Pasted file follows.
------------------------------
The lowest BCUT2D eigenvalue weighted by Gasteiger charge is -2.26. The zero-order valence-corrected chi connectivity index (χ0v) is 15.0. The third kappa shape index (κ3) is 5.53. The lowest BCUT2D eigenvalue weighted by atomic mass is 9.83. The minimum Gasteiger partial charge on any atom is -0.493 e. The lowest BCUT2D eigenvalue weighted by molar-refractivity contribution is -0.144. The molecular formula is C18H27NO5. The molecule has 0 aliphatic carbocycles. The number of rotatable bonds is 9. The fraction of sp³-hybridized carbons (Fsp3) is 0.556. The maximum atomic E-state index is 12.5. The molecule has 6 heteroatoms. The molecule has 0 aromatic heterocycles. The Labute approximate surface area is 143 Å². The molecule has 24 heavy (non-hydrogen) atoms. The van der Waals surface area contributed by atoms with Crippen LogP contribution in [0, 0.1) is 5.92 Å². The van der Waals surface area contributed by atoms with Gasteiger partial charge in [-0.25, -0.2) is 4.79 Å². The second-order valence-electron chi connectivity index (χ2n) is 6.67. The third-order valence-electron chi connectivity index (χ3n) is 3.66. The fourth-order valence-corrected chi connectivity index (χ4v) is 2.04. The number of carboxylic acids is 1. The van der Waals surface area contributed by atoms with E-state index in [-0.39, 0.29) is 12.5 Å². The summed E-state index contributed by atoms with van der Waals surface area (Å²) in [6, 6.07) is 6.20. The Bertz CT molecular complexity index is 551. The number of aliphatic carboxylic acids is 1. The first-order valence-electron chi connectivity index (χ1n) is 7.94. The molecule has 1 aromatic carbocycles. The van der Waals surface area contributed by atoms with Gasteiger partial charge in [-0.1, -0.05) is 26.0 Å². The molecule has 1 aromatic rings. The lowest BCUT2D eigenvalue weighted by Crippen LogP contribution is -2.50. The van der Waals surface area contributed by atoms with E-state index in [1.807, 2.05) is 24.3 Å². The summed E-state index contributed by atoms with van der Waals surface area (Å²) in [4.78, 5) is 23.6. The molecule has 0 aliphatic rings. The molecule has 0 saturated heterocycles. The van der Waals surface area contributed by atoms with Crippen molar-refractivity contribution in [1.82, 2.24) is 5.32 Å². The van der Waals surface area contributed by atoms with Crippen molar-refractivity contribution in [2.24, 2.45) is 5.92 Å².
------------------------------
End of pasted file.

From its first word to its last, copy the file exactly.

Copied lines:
The lowest BCUT2D eigenvalue weighted by Gasteiger charge is -2.26. The zero-order valence-corrected chi connectivity index (χ0v) is 15.0. The third kappa shape index (κ3) is 5.53. The lowest BCUT2D eigenvalue weighted by atomic mass is 9.83. The minimum Gasteiger partial charge on any atom is -0.493 e. The lowest BCUT2D eigenvalue weighted by molar-refractivity contribution is -0.144. The molecular formula is C18H27NO5. The molecule has 0 aliphatic carbocycles. The number of rotatable bonds is 9. The fraction of sp³-hybridized carbons (Fsp3) is 0.556. The maximum atomic E-state index is 12.5. The molecule has 6 heteroatoms. The molecule has 0 aromatic heterocycles. The Labute approximate surface area is 143 Å². The molecule has 24 heavy (non-hydrogen) atoms. The van der Waals surface area contributed by atoms with Crippen LogP contribution in [0, 0.1) is 5.92 Å². The van der Waals surface area contributed by atoms with Gasteiger partial charge in [-0.25, -0.2) is 4.79 Å². The second-order valence-electron chi connectivity index (χ2n) is 6.67. The third-order valence-electron chi connectivity index (χ3n) is 3.66. The fourth-order valence-corrected chi connectivity index (χ4v) is 2.04. The number of carboxylic acids is 1. The van der Waals surface area contributed by atoms with E-state index in [-0.39, 0.29) is 12.5 Å². The summed E-state index contributed by atoms with van der Waals surface area (Å²) in [6, 6.07) is 6.20. The Bertz CT molecular complexity index is 551. The number of aliphatic carboxylic acids is 1. The first-order valence-electron chi connectivity index (χ1n) is 7.94. The molecule has 1 aromatic carbocycles. The van der Waals surface area contributed by atoms with Gasteiger partial charge in [-0.1, -0.05) is 26.0 Å². The molecule has 1 aromatic rings. The lowest BCUT2D eigenvalue weighted by Crippen LogP contribution is -2.50. The van der Waals surface area contributed by atoms with E-state index in [1.807, 2.05) is 24.3 Å². The summed E-state index contributed by atoms with van der Waals surface area (Å²) in [4.78, 5) is 23.6. The molecule has 0 aliphatic rings. The molecule has 0 saturated heterocycles. The van der Waals surface area contributed by atoms with Crippen molar-refractivity contribution in [1.82, 2.24) is 5.32 Å². The van der Waals surface area contributed by atoms with Crippen molar-refractivity contribution in [2.24, 2.45) is 5.92 Å².